A Day in the Life of a Freelance Writer: Part I

What’s it really like to be a fulltime freelancer? Well…no day is exactly the same, there’s plenty of flexibility, but the deadlines (and the hustle) are real. The number of hours you work each day and how you allot your time depend on you, but it also affects your bottom line. No day is the same, though, and for me, working around my kids’ schedules is key.

6:30 a.m. to 8:45 a.m. I get up, get dressed, and spend a couple of hours getting my kids up and out the door (when they’re on break, I get up and start working and let them sleep in until 9 a.m. to be able to take afternoons off with them). During this time, I check email and Facebook, drink coffee, have breakfast and start planning my day.

9:00 a.m. My To-Do List: 

I organize my day a few different ways: one is that I know that to reach my financial goals each month (and be able to pay my bills as a single mother of two) I have to make a certain amount of money each day. You can set that goal, too, say, $300. That may be made up with a combination of things, like paid contract public relations work, an article or two, or part of an article if I can’t finish it in one day. 

I also base my daily schedule on deadlines. If possible, you should be turning in your work ahead of schedule. It takes a load off of your editor to not have to chase down late work and then scramble on their end to get work edited and into design (especially true for print). I work on whatever deadline is coming up soonest.

My to-do list includes the article I need to submit for the day, plus one other (the next one in line) that I can at least do a little outline or start a document for. Also includes things I have to get done related to blog posts or website updates, reaching out to sources, and some personal stuff (like picking up prescriptions, signing my kids up for activities, etc.)

Interviews: I try to schedule my interviews in the early afternoon if possible because that’s when I feel like I’ve made enough progress with tasks that need to happen at the beginning of the day. I’m also clear-headed enough to talk to people and ask questions that make sense. I try to schedule any interviews on one day during the week, Thursday, so I know that is my ‘interview day’ and all my interviews will get done in one day. This helps me block out time to write instead of being scattered and all over the place.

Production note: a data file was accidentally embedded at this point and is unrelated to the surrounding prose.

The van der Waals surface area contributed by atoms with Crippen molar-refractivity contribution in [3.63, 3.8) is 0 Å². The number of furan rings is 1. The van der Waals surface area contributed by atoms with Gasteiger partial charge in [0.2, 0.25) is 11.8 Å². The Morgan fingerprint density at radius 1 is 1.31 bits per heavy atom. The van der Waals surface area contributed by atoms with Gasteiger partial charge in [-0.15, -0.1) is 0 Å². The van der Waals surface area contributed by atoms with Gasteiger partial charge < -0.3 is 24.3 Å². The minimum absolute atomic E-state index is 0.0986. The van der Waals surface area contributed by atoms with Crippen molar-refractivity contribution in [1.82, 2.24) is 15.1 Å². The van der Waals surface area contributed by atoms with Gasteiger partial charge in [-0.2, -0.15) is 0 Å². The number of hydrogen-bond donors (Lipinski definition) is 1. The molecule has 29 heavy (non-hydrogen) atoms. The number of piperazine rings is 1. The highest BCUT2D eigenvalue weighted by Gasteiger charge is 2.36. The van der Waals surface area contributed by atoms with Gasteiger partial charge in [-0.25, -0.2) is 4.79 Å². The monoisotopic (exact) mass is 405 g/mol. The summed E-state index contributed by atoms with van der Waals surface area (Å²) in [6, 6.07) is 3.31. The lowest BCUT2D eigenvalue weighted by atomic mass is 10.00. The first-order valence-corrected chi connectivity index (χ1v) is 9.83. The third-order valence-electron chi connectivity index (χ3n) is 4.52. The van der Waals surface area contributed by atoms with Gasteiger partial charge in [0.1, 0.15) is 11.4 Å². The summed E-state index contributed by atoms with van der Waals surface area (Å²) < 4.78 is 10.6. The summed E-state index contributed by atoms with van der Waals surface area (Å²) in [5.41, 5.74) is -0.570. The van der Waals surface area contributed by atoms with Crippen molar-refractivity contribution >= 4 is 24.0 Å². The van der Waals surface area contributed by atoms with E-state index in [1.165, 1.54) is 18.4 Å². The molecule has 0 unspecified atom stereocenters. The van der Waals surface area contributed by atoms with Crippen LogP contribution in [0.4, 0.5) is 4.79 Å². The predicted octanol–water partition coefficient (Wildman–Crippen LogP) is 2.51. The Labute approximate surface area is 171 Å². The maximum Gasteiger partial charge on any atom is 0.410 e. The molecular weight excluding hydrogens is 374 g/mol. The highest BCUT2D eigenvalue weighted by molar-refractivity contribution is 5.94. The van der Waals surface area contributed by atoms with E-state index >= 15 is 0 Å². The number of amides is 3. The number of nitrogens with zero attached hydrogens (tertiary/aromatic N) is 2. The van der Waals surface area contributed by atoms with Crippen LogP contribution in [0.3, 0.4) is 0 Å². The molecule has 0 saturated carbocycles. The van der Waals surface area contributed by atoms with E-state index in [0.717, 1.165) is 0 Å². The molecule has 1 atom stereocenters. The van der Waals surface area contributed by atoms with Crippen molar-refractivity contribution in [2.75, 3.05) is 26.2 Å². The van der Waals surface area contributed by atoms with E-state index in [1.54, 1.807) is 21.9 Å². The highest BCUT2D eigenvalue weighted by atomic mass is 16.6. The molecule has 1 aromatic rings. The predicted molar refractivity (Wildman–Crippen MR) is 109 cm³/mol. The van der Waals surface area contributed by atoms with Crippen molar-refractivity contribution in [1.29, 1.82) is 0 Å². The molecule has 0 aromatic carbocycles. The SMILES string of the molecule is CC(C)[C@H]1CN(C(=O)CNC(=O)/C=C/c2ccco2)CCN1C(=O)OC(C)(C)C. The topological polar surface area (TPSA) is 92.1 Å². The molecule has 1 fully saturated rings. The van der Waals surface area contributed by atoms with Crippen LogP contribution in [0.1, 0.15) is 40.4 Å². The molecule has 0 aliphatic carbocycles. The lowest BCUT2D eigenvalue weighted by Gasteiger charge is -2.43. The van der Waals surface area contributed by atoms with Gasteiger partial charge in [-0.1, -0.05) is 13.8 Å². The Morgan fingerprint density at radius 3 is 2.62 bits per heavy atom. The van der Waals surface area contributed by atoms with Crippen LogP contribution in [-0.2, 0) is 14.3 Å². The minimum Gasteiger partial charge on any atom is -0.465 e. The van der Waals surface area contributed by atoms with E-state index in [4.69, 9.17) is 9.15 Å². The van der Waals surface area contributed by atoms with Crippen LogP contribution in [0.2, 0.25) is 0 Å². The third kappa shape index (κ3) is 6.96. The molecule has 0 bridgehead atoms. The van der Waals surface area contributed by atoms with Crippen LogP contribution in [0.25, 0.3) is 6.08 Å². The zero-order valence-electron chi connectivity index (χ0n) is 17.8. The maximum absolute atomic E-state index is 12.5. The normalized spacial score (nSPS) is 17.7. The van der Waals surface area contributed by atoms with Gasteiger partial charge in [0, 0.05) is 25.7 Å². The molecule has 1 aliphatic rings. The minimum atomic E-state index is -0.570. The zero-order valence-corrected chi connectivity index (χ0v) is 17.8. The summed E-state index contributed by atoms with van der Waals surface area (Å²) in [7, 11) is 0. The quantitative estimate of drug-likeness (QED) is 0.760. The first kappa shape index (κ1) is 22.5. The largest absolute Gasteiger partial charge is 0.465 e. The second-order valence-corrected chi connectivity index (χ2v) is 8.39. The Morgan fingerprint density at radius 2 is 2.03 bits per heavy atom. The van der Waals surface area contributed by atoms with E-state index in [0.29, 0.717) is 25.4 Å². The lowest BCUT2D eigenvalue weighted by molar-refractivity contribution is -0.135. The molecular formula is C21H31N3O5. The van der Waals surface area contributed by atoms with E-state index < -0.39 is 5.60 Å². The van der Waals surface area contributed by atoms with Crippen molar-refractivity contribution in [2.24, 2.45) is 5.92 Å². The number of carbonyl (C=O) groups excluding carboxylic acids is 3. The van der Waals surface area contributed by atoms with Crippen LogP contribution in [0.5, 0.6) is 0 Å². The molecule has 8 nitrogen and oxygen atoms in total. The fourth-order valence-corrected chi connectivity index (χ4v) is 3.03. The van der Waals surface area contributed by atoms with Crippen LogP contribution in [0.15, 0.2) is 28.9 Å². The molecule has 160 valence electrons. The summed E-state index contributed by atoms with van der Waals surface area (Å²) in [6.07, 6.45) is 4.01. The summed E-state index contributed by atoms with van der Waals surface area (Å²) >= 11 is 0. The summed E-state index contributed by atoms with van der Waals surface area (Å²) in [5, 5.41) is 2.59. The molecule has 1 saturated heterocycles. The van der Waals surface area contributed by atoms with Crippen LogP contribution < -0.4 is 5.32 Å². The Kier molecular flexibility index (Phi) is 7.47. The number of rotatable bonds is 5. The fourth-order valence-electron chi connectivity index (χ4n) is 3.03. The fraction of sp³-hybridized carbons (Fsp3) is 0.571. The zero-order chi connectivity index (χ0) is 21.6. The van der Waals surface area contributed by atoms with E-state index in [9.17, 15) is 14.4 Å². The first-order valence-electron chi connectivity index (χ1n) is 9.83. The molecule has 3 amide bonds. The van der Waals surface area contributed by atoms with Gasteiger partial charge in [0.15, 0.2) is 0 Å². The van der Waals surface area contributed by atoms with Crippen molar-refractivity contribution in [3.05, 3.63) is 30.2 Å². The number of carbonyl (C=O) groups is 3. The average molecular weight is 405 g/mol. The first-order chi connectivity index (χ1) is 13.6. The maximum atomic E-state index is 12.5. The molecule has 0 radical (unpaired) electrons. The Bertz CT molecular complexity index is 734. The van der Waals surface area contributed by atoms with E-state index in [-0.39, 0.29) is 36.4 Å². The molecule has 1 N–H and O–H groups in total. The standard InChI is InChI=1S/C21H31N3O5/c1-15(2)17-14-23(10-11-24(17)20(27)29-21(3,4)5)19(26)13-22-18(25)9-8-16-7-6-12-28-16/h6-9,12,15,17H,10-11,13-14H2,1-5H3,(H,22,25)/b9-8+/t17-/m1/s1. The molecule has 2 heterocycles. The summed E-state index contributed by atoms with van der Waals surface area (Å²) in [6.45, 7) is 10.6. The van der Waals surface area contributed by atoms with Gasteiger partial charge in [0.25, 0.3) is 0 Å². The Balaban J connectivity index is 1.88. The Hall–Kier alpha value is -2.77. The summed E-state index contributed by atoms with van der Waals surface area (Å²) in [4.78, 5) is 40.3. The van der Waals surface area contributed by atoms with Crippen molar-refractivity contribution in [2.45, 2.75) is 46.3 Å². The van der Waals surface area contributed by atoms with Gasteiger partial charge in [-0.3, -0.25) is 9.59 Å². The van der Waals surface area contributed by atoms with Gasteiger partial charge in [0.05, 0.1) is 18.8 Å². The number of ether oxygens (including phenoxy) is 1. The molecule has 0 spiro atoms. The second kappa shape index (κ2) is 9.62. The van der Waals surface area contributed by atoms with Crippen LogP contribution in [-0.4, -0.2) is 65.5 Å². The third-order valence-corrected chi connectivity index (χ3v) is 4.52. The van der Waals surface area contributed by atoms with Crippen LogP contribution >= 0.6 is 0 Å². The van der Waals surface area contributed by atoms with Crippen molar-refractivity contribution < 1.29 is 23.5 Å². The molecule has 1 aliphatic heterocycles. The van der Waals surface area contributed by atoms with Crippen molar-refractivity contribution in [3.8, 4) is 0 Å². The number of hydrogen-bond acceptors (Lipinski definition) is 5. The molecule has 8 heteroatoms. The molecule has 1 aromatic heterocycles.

Pitches: I have a running list (I use notebooks, a spreadsheet, and Trello) of story ideas and outlets to pitch. I schedule one day a week for pitches and follow-ups (Tuesday), though some people prefer to send a couple of pitches per day out instead. It depends on whatever meets your financial goals, pitch goals, and story placement goals. 

Emails: I start my day with answering and sending any emails that are in my inbox. 

10:00 a.m. Exercise. 

I find a walk and/or working up a sweat helps me focus, clears my head, organizes my thoughts, and crosses a (very important) task off my list that I would otherwise procrastinate and not get done.

11:00 a.m. Write:

I’ll sit down and write for a solid hour or more, usually finishing a shorter article (400-600 words) while I’m on a roll.

1:00 p.m. Lunch.

I’ll make myself stop, make something real to eat, throw in a load of laundry and tidy up one area (kitchen, workspace, bathroom).

1:30 p.m. Back to work:

Finish any article I’m working on or work on a second article. I’ll send/read any emails, check in on social media. I send invoices the day I submit my articles. I try to send an invoice for something every day to keep money coming in. I will work a solid block for the afternoon, until about 2:30. I take a short break when my son gets home. At 4:00 p.m., my daughter gets home. This is when I start winding down my day. I’ll check emails, submit work, and do any other final tasks that need to be done.

I try to work ‘regular’ hours and not be answering emails at night or working on stories past 5:00 or 6:00pm unless there’s some unusual deadline. I treat writing like a job (otherwise, especially with something that has so much crossover into real life) I’d always be working. I also take time on the weekend to really step away from work and give my brain a chance to relax.

Part II of A Day in the Life of a Freelance Writer will document a play-by-play of my day, so stay tuned!